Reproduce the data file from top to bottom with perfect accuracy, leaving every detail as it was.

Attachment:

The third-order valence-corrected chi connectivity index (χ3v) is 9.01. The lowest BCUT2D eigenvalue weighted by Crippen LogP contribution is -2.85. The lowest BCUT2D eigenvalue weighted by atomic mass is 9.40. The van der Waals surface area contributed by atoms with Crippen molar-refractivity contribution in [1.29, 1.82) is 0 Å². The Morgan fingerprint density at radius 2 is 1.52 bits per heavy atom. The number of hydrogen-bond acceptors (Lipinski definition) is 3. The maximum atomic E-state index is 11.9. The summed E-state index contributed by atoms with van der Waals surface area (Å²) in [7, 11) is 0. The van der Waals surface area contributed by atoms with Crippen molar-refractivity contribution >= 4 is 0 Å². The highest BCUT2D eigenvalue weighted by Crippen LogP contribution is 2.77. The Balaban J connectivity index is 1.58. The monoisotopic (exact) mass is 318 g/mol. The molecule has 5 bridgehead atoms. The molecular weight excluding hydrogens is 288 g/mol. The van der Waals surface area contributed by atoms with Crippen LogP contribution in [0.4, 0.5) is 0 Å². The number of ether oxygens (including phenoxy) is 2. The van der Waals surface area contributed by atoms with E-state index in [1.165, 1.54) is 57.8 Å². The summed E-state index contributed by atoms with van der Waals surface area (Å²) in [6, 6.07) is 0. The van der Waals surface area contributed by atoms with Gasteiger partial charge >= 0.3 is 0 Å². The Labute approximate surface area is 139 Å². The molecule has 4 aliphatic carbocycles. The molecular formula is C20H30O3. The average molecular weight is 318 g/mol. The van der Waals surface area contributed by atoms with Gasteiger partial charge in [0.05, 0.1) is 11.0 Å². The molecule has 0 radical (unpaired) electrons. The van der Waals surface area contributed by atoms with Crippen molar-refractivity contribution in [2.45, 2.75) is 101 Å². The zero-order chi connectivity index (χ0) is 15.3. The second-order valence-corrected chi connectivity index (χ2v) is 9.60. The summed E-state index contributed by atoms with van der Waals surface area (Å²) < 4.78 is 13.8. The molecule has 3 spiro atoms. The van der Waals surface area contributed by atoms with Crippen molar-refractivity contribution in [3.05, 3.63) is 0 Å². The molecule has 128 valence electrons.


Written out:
The third-order valence-corrected chi connectivity index (χ3v) is 9.01. The lowest BCUT2D eigenvalue weighted by Crippen LogP contribution is -2.85. The lowest BCUT2D eigenvalue weighted by atomic mass is 9.40. The van der Waals surface area contributed by atoms with Crippen molar-refractivity contribution in [1.29, 1.82) is 0 Å². The Morgan fingerprint density at radius 2 is 1.52 bits per heavy atom. The number of hydrogen-bond acceptors (Lipinski definition) is 3. The maximum atomic E-state index is 11.9. The summed E-state index contributed by atoms with van der Waals surface area (Å²) in [7, 11) is 0. The van der Waals surface area contributed by atoms with Crippen molar-refractivity contribution >= 4 is 0 Å². The highest BCUT2D eigenvalue weighted by Crippen LogP contribution is 2.77. The Balaban J connectivity index is 1.58. The monoisotopic (exact) mass is 318 g/mol. The molecule has 5 bridgehead atoms. The molecular weight excluding hydrogens is 288 g/mol. The van der Waals surface area contributed by atoms with Crippen LogP contribution in [0.4, 0.5) is 0 Å². The number of ether oxygens (including phenoxy) is 2. The van der Waals surface area contributed by atoms with E-state index in [1.165, 1.54) is 57.8 Å². The summed E-state index contributed by atoms with van der Waals surface area (Å²) in [6, 6.07) is 0. The van der Waals surface area contributed by atoms with Gasteiger partial charge >= 0.3 is 0 Å². The Labute approximate surface area is 139 Å². The molecule has 4 aliphatic carbocycles. The molecular formula is C20H30O3. The average molecular weight is 318 g/mol. The van der Waals surface area contributed by atoms with Gasteiger partial charge in [0.05, 0.1) is 11.0 Å². The molecule has 0 radical (unpaired) electrons. The van der Waals surface area contributed by atoms with Crippen molar-refractivity contribution in [2.45, 2.75) is 101 Å². The zero-order chi connectivity index (χ0) is 15.3. The second-order valence-corrected chi connectivity index (χ2v) is 9.60. The summed E-state index contributed by atoms with van der Waals surface area (Å²) < 4.78 is 13.8. The molecule has 3 spiro atoms. The van der Waals surface area contributed by atoms with Crippen molar-refractivity contribution in [3.05, 3.63) is 0 Å². The molecule has 128 valence electrons.